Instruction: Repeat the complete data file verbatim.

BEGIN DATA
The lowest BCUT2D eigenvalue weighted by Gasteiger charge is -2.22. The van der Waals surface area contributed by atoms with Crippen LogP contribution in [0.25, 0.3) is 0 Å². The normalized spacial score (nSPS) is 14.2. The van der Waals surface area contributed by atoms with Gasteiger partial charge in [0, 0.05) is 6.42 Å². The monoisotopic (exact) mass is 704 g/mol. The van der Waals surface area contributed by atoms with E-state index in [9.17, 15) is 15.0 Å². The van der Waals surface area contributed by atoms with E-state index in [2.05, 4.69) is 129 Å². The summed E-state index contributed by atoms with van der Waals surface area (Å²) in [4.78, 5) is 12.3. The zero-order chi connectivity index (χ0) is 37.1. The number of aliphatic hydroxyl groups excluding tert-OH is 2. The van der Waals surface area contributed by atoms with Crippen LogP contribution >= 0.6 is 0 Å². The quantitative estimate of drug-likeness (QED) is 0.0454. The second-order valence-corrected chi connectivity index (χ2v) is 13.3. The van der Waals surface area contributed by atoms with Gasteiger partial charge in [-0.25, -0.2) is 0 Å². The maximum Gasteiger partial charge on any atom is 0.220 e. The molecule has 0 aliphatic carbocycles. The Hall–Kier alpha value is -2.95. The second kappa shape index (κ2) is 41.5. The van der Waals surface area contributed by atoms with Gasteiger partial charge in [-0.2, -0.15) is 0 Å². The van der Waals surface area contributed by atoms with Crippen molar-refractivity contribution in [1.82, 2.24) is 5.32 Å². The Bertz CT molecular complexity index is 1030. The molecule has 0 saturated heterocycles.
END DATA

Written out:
The lowest BCUT2D eigenvalue weighted by Gasteiger charge is -2.22. The van der Waals surface area contributed by atoms with Crippen LogP contribution in [0.25, 0.3) is 0 Å². The normalized spacial score (nSPS) is 14.2. The van der Waals surface area contributed by atoms with Gasteiger partial charge in [0, 0.05) is 6.42 Å². The monoisotopic (exact) mass is 704 g/mol. The van der Waals surface area contributed by atoms with E-state index in [9.17, 15) is 15.0 Å². The van der Waals surface area contributed by atoms with E-state index in [2.05, 4.69) is 129 Å². The summed E-state index contributed by atoms with van der Waals surface area (Å²) in [4.78, 5) is 12.3. The zero-order chi connectivity index (χ0) is 37.1. The number of aliphatic hydroxyl groups excluding tert-OH is 2. The van der Waals surface area contributed by atoms with Crippen LogP contribution >= 0.6 is 0 Å². The quantitative estimate of drug-likeness (QED) is 0.0454. The second-order valence-corrected chi connectivity index (χ2v) is 13.3. The van der Waals surface area contributed by atoms with Gasteiger partial charge in [-0.25, -0.2) is 0 Å². The maximum Gasteiger partial charge on any atom is 0.220 e. The molecule has 0 aliphatic carbocycles. The Hall–Kier alpha value is -2.95. The second kappa shape index (κ2) is 41.5. The van der Waals surface area contributed by atoms with Gasteiger partial charge in [-0.2, -0.15) is 0 Å². The van der Waals surface area contributed by atoms with Crippen molar-refractivity contribution in [1.82, 2.24) is 5.32 Å². The Bertz CT molecular complexity index is 1030. The molecule has 0 saturated heterocycles.